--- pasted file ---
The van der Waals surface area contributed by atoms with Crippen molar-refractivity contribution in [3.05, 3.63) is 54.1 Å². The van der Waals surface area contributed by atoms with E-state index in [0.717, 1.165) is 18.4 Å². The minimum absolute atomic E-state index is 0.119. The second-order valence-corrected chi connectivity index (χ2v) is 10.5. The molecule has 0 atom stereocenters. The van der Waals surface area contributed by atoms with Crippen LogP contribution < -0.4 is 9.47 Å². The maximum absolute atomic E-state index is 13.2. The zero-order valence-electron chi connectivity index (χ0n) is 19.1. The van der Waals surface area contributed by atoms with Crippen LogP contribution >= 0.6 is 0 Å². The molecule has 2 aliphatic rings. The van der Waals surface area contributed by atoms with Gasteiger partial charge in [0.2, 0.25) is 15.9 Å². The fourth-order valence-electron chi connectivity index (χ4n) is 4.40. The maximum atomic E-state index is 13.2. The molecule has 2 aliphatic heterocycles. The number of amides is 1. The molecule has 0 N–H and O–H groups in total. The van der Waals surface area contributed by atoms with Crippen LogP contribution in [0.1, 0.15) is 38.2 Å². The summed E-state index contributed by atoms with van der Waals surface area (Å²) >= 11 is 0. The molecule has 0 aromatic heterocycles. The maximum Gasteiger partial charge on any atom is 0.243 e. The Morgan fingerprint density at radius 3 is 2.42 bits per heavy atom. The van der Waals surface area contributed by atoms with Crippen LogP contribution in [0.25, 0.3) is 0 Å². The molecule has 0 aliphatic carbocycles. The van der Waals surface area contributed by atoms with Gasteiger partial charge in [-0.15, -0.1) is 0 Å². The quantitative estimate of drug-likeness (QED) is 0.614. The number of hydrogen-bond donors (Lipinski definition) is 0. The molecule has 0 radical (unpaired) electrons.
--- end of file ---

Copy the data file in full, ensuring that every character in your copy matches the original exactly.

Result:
The van der Waals surface area contributed by atoms with Crippen molar-refractivity contribution in [3.05, 3.63) is 54.1 Å². The van der Waals surface area contributed by atoms with E-state index in [0.717, 1.165) is 18.4 Å². The minimum absolute atomic E-state index is 0.119. The second-order valence-corrected chi connectivity index (χ2v) is 10.5. The molecule has 0 atom stereocenters. The van der Waals surface area contributed by atoms with Crippen LogP contribution < -0.4 is 9.47 Å². The maximum absolute atomic E-state index is 13.2. The zero-order valence-electron chi connectivity index (χ0n) is 19.1. The van der Waals surface area contributed by atoms with Crippen LogP contribution >= 0.6 is 0 Å². The molecule has 2 aliphatic rings. The van der Waals surface area contributed by atoms with Gasteiger partial charge in [0.2, 0.25) is 15.9 Å². The fourth-order valence-electron chi connectivity index (χ4n) is 4.40. The maximum atomic E-state index is 13.2. The molecule has 2 aliphatic heterocycles. The number of amides is 1. The molecule has 0 N–H and O–H groups in total. The van der Waals surface area contributed by atoms with Crippen LogP contribution in [0.1, 0.15) is 38.2 Å². The summed E-state index contributed by atoms with van der Waals surface area (Å²) >= 11 is 0. The molecule has 0 aromatic heterocycles. The maximum Gasteiger partial charge on any atom is 0.243 e. The Morgan fingerprint density at radius 3 is 2.42 bits per heavy atom. The van der Waals surface area contributed by atoms with Crippen LogP contribution in [0.25, 0.3) is 0 Å². The molecule has 0 aliphatic carbocycles. The van der Waals surface area contributed by atoms with Gasteiger partial charge in [-0.15, -0.1) is 0 Å². The quantitative estimate of drug-likeness (QED) is 0.614. The number of hydrogen-bond donors (Lipinski definition) is 0. The molecule has 0 radical (unpaired) electrons.